Potential SEC Nominee Takes Dim View of ‘Flawed’ Fiduciary Rule

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By Andrew Ramonas

SEC Chairman Jay Clayton may get a new ally as the agency considers action related to a controversial Obama-era regulation intended to fight financial industry conflicts of interest.

President Donald Trump is expected to tap Republican think-tank scholar Hester Peirce for a seat on the Securities and Exchange Commission after her nomination stalled in the previous Congress, Bloomberg News reported June 16. She is a fierce critic of the fiduciary rule adopted in 2016 by the Labor Department, which Clayton has asked the public to assess in advance of potential SEC action.

Peirce, a research fellow at George Mason University’s Mercatus Center, told the Labor Department in an April letter the rule is “flawed” and “undermines investor protection,” echoing objections made by financial firms.

The DOL regulation requires retirement advisers to place customer interests ahead of their own. The SEC, which regulates providers of financial advice, consulted with the department on the rule, but hasn’t initiated rulemaking, as authorized by the 2010 Dodd-Frank Act.

The statute permits, but doesn’t require, the SEC to impose a “best interest” standard on “all brokers, dealers, and investment advisers, when providing personalized investment advice about securities to retail customers.” A little over a year ago, then-SEC Chairman Mary Jo White said the staff had provided the commissioners with an outline of a fiduciary rule that would apply to broker-dealers as well as investment advisers, but a rule was never proposed.

The Labor Department should work with the SEC on the regulation, Peirce wrote in the April letter with fellow scholar, Mark Warshawsky. In their view, the commission has a “broader understanding of and longer experience with regulating financial products and services.”

“The rule itself will not necessarily have a positive impact on the retirement savings of Americans and is hugely disruptive to established financial and retirement industries,” the letter said.

Most of the DOL rule went into effect as scheduled June 9. The regulation, however, is getting another look by the department, which is interested in coordinating with the SEC on the matter, according to Clayton.

Clayton, an independent appointed by Trump, made reviewing the fiduciary rule his first major policy initiative after becoming chairman May 4. He said in a June 1 statement he looks “forward to robust, substantive input that will advance and inform the SEC’s assessment of possible future actions.”


Peirce, a lawyer, also may prove a valuable partner to Clayton in easing regulation under Dodd-Frank, a Trump administration priority.

Her writings this year include “ Eliminating Dodd-Frank’s Overrated Escape Hatch” and “ Failure to Repeal Dodd-Frank Is What Should Have Us Scared,” in which she cautioned against “replacing a financial regulatory system that does not work with the pre-crisis system that did not work.” She also co-edited “ Reframing Financial Regulation: Enhancing Stability and Protecting Consumers,” a 2016 book that said the U.S. regulatory system currently “does not improve market functioning.” Earlier this year, she pointed to regulation, including Dodd-Frank rules, as “likely an important factor” in the declining number of broker-dealers and futures commission merchants.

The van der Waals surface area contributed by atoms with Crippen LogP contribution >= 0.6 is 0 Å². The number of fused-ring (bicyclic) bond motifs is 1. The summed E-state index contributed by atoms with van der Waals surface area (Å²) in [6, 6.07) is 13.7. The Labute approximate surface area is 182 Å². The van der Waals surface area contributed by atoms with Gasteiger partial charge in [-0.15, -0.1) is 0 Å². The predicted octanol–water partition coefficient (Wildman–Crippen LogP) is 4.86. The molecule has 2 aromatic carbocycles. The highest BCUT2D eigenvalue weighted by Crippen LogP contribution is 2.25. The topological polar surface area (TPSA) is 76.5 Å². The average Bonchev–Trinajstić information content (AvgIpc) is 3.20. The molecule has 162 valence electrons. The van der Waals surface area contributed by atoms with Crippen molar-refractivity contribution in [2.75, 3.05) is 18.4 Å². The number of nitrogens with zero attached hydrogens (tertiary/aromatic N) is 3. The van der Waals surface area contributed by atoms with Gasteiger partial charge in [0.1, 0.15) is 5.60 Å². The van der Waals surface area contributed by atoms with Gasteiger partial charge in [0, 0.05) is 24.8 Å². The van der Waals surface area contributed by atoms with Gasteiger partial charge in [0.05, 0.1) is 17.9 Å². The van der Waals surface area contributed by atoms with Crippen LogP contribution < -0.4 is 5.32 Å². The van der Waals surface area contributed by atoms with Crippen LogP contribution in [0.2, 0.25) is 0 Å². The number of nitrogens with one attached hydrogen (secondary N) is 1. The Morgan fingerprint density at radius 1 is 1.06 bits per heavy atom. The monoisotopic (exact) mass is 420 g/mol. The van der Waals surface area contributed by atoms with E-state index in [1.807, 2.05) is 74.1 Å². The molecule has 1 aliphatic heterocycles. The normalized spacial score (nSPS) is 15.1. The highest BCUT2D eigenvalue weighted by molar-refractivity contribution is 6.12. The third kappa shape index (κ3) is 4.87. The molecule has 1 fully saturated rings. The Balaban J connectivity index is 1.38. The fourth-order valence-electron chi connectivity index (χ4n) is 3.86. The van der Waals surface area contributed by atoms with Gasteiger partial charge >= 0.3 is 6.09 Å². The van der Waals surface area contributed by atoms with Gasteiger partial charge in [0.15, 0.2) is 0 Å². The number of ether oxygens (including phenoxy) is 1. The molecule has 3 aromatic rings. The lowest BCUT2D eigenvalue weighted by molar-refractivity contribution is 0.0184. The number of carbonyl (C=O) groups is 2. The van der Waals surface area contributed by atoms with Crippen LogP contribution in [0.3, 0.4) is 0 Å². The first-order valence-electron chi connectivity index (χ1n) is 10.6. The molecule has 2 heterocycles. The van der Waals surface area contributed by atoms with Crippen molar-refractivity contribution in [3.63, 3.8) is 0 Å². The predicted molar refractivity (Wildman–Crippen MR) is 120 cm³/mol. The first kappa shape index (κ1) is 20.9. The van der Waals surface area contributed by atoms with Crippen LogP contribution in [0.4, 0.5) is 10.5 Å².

Peirce in April testified before the House Financial Services Committee in support of Rep. Jeb Hensarling’s (R-Texas) Financial Choice Act (H.R. 10), which seeks to overhaul Dodd-Frank. She praised the bill’s provisions to eliminate the Volcker Rule prohibition on banks’ proprietary trading and the enhanced regulation of “systemically important financial market utilities.”

“Americans are weary of financial regulation after nearly a decade of intense work in the wake of the 2008 financial crisis,” Peirce said in her written testimony. “Nevertheless, the financial system continues to need work.”

Next Steps

The Trump administration has given no public indication of when it might announce a nomination. Republican nominees for commissioner vacancies traditionally are paired with Democrats, when there are openings for both parties.

Peirce initially was named by President Barack Obama, along with Democrat-backed law professor Lisa Fairfax, whose nomination also didn’t make it out of the Senate. Columbia University law professor Robert Jackson and Sen. Elizabeth Warren (D-Mass.) aide Bharat Ramamurti are candidates for the Democratic seat, according to Bloomberg News.

The five-member SEC currently has three commissioners—Clayton, Republican Michael Piwowar, and Democrat Kara Stein, whose term expired June 5. She can serve another 18 months or until she is replaced, whichever comes first.

Paul Atkins, a former Republican commissioner whom Peirce advised at the SEC, told Bloomberg BNA in a recent interview she would make a “fantastic” nominee.

“She’s very serious, scholarly, but also very approachable,” said Atkins, chief executive of Patomak Global Partners LLC. He led Trump’s transition team focused on financial services regulation.

Peirce declined to comment. A White House representative didn’t respond to a request for comment.

To contact the reporter on this story: Andrew Ramonas in Washington at aramonas@bna.com

To contact the editor responsible for this story: Phyllis Diamond at pdiamond@bna.com

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